Civil War Jones County Georgia Wednesday, 03-Aug-2016 03:18:56 MDT
Jones County GAGenWeb page
Civil War
Jones County Georgia


  • 12th Regiment Company B (Jones Volunteers (link)
  • 32nd Regiment Company A (Jones & Jasper Company) (link)
  • 45th Georgia Regiment Co. F "Gray's Volunteers"
  • 66th Regiment Company D (Bibb & Jones) Mangham Infantry (link)




    Battle of Sunshine Church, Round Oak, Ga.,  July 31, 1864 (link)

    According to The Southern Recorder, Aug 3, 1864, The Hon. A. H. Kenan narrowly escaped being captured by the Yankees at the house of a friend in Jones county, on Sabbath night last. The Yankees took supper below, while Col. K. was concealed up stairs. Had they suspected that a signer of the Ordinance of secession, and a member of the rebel Congress was in such close proximity, the search would have been very rigid.-The fidelity of a servant put Col. Kenan on his guard, while, unconscious of danger, he was about to betray himself.
    Also Col. Beck, of the 9th Georgia, long in service in Virginia where he was disable by a severe wound, was taken prisoner on his plantation in Jones county, by Stoneman's raiders and recaputured by Wheeler's forces, in the battle near Clinton.

    Chief Sufferers of Stoneman's Raid in Jones county per Confederate Union, Aug. 9, 1864:
    Mrs. Elizabeth Lowther, jewels, Negroes, plate, brandies, wines, etc., $40,000.
    Col. Wm. DeForrest Holly, jewels and clothing, $20,000.
    Lee Clower, $40,000.
    Green Clower, $40,000.
    Maj. Ben. Barron, 63 negroes, mules, horses, clothing, etc., $150,000.
    Drs. Bowing and Barron lost everything on their plantations.
    Hon. Judge Robert V. Hardeman lost $30,000 in property.
    James H. Blunt and Daniel Blunt, had their plantations ravaged.
    R. W. Bonner, house pillaged.
      There were many others, and indeed every house in the county was visited, pillaged, the women insulted and treated with  every insult and indignity.
      There did not appear a single well-bred gentleman in the infernal horde. Sham guards were sometimes posted around houses, but the guard and the officer commanding it would straightway fall to work and sack the premises.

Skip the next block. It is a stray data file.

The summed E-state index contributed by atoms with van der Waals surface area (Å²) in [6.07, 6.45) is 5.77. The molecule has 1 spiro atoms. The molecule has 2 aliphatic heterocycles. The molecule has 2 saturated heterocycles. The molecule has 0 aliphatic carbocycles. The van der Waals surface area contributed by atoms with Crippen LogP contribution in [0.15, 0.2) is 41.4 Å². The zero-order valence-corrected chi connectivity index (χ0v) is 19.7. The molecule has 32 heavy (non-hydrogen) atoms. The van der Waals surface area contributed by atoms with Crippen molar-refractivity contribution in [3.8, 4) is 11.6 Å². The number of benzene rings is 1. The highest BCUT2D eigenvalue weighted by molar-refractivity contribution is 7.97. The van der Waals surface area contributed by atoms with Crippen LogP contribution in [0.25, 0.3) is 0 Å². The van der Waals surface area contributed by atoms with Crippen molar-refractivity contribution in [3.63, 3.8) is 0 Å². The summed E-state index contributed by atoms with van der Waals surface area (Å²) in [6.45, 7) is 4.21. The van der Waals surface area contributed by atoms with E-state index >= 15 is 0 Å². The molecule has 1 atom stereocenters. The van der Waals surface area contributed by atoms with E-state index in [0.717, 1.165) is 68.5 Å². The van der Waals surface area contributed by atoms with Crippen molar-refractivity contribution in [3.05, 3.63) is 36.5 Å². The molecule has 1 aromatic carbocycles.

Loaded guns and pistols were in every house pointed at trembling women and decrepit, grey haired old men, and money demanded in tones of the highway robber.
      At the house of Mrs. Lowther of Clinton, they made her and Col. Holly deal out wine in the wine cellar, wholes crowds of them standing by and threatening death if they were not served next.
       They forced many negroes with them, and bribed and induced others to go, but as soon as the Yankees were defeated at Sunshine Church, the negroes fled from them back to their homes and masters. We think few negroes kept with them after that.

    Battle of Griswoldville (link)
    Battle of Griswoldville (link)
    More info on Battle and Town of Griswoldville (link)

    Pension Applications at Georgia's Virtual Vault (link)
    Pension Application Supplements at Georgia's Virtual Vault (link)
    List of Pension Applications

    Individual Pension Applications (links)
    A. B. Harris
    Warren Anderson Mitchell
    Henry Lafayette Moore

       The Memorial Monumentto the Civil War and World War I Veterans, on the courthouse lawn  was unveiled Nov. 11, 1921, Armistice Day. The monument of rough hewn stone was quarried from the red foothills of Georgia. The Civil War Veterans who proudly marched around the stone were Jesse Hunt, C, C, Smith, M. H. Mulligan, John Brown, Wiley Kitchens, J. D. Morris and Colonel Wiley. The World War I Veterans were Capt. Mose Gordon, Capt. W. W. Burgess, Lieut. Jerry Lowe, Sergt. John Chambers, Lon Brown, C. C. Roberts, P. M. Stewart, W. P. Middlebrooks and Andy Winters. From The Macon Telegraph Nov. 12, 1921.
      The large granite boulder is flanked by urns. These words are inscribed: "To those men of Jones County who gave their service in the War Between the States 1861-1865 and The World War 1917-1918."

    Basic Information for Researching the Civil War

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    Web Master: Virginia Crilley 2000
    Eileen B. McAdams 2009

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